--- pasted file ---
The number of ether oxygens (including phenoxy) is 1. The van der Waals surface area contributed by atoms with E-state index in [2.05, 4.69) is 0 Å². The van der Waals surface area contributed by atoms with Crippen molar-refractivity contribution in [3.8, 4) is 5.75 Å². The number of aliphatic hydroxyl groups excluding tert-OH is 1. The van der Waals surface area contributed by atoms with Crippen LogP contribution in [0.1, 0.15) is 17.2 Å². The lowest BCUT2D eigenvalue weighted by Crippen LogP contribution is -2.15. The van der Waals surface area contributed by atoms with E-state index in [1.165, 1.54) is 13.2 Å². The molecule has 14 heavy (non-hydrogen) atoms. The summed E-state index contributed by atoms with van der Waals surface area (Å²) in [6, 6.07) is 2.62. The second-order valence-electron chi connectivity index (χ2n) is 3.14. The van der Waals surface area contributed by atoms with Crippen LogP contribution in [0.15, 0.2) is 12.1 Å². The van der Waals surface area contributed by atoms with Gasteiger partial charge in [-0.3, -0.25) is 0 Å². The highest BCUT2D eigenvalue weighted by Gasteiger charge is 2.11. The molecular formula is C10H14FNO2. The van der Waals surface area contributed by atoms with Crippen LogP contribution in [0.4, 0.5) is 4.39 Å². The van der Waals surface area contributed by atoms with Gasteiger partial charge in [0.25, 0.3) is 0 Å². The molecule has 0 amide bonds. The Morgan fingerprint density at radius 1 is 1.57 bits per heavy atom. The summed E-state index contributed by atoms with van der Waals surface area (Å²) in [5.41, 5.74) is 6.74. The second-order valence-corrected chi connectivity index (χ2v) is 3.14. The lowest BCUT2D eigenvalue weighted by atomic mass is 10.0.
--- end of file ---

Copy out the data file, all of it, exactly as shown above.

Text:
The number of ether oxygens (including phenoxy) is 1. The van der Waals surface area contributed by atoms with E-state index in [2.05, 4.69) is 0 Å². The van der Waals surface area contributed by atoms with Crippen molar-refractivity contribution in [3.8, 4) is 5.75 Å². The number of aliphatic hydroxyl groups excluding tert-OH is 1. The van der Waals surface area contributed by atoms with Crippen LogP contribution in [0.1, 0.15) is 17.2 Å². The lowest BCUT2D eigenvalue weighted by Crippen LogP contribution is -2.15. The van der Waals surface area contributed by atoms with E-state index in [1.165, 1.54) is 13.2 Å². The molecule has 14 heavy (non-hydrogen) atoms. The summed E-state index contributed by atoms with van der Waals surface area (Å²) in [6, 6.07) is 2.62. The second-order valence-electron chi connectivity index (χ2n) is 3.14. The van der Waals surface area contributed by atoms with Crippen LogP contribution in [0.15, 0.2) is 12.1 Å². The van der Waals surface area contributed by atoms with Gasteiger partial charge in [-0.3, -0.25) is 0 Å². The highest BCUT2D eigenvalue weighted by Gasteiger charge is 2.11. The molecular formula is C10H14FNO2. The van der Waals surface area contributed by atoms with Crippen LogP contribution in [0.4, 0.5) is 4.39 Å². The van der Waals surface area contributed by atoms with Gasteiger partial charge in [0.25, 0.3) is 0 Å². The molecule has 0 amide bonds. The Morgan fingerprint density at radius 1 is 1.57 bits per heavy atom. The summed E-state index contributed by atoms with van der Waals surface area (Å²) in [5.41, 5.74) is 6.74. The second-order valence-corrected chi connectivity index (χ2v) is 3.14. The lowest BCUT2D eigenvalue weighted by atomic mass is 10.0.